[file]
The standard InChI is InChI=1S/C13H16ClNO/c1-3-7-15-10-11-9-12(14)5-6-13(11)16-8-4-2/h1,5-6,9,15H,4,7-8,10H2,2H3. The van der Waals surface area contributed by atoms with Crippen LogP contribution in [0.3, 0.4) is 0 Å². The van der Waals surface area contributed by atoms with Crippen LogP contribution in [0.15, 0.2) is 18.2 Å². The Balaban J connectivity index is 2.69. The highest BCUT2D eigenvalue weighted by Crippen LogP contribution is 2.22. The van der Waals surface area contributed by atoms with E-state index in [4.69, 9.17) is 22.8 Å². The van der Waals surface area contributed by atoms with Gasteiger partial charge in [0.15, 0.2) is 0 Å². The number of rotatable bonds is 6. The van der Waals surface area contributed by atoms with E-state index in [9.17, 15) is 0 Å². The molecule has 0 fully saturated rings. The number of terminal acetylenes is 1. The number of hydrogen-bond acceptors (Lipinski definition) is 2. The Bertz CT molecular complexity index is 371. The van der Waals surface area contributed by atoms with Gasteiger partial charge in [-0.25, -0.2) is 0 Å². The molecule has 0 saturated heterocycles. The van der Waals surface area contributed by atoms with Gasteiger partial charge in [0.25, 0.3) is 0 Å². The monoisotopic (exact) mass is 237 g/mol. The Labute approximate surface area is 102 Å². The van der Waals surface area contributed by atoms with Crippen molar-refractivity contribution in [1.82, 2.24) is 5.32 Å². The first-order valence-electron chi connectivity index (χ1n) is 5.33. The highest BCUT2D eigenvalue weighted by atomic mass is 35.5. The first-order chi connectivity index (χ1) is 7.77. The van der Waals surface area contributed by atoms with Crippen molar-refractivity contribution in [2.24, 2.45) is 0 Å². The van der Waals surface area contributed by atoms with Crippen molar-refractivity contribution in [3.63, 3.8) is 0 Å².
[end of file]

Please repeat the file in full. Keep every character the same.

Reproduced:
The standard InChI is InChI=1S/C13H16ClNO/c1-3-7-15-10-11-9-12(14)5-6-13(11)16-8-4-2/h1,5-6,9,15H,4,7-8,10H2,2H3. The van der Waals surface area contributed by atoms with Crippen LogP contribution in [0.3, 0.4) is 0 Å². The van der Waals surface area contributed by atoms with Crippen LogP contribution in [0.15, 0.2) is 18.2 Å². The Balaban J connectivity index is 2.69. The highest BCUT2D eigenvalue weighted by Crippen LogP contribution is 2.22. The van der Waals surface area contributed by atoms with E-state index in [4.69, 9.17) is 22.8 Å². The van der Waals surface area contributed by atoms with Gasteiger partial charge in [0.15, 0.2) is 0 Å². The number of rotatable bonds is 6. The van der Waals surface area contributed by atoms with E-state index in [9.17, 15) is 0 Å². The molecule has 0 fully saturated rings. The number of terminal acetylenes is 1. The number of hydrogen-bond acceptors (Lipinski definition) is 2. The Bertz CT molecular complexity index is 371. The van der Waals surface area contributed by atoms with Gasteiger partial charge in [-0.25, -0.2) is 0 Å². The molecule has 0 saturated heterocycles. The van der Waals surface area contributed by atoms with Gasteiger partial charge in [0.25, 0.3) is 0 Å². The monoisotopic (exact) mass is 237 g/mol. The Labute approximate surface area is 102 Å². The van der Waals surface area contributed by atoms with Crippen molar-refractivity contribution in [1.82, 2.24) is 5.32 Å². The first-order valence-electron chi connectivity index (χ1n) is 5.33. The highest BCUT2D eigenvalue weighted by atomic mass is 35.5. The first-order chi connectivity index (χ1) is 7.77. The van der Waals surface area contributed by atoms with Crippen molar-refractivity contribution in [2.24, 2.45) is 0 Å². The van der Waals surface area contributed by atoms with Crippen molar-refractivity contribution in [3.63, 3.8) is 0 Å².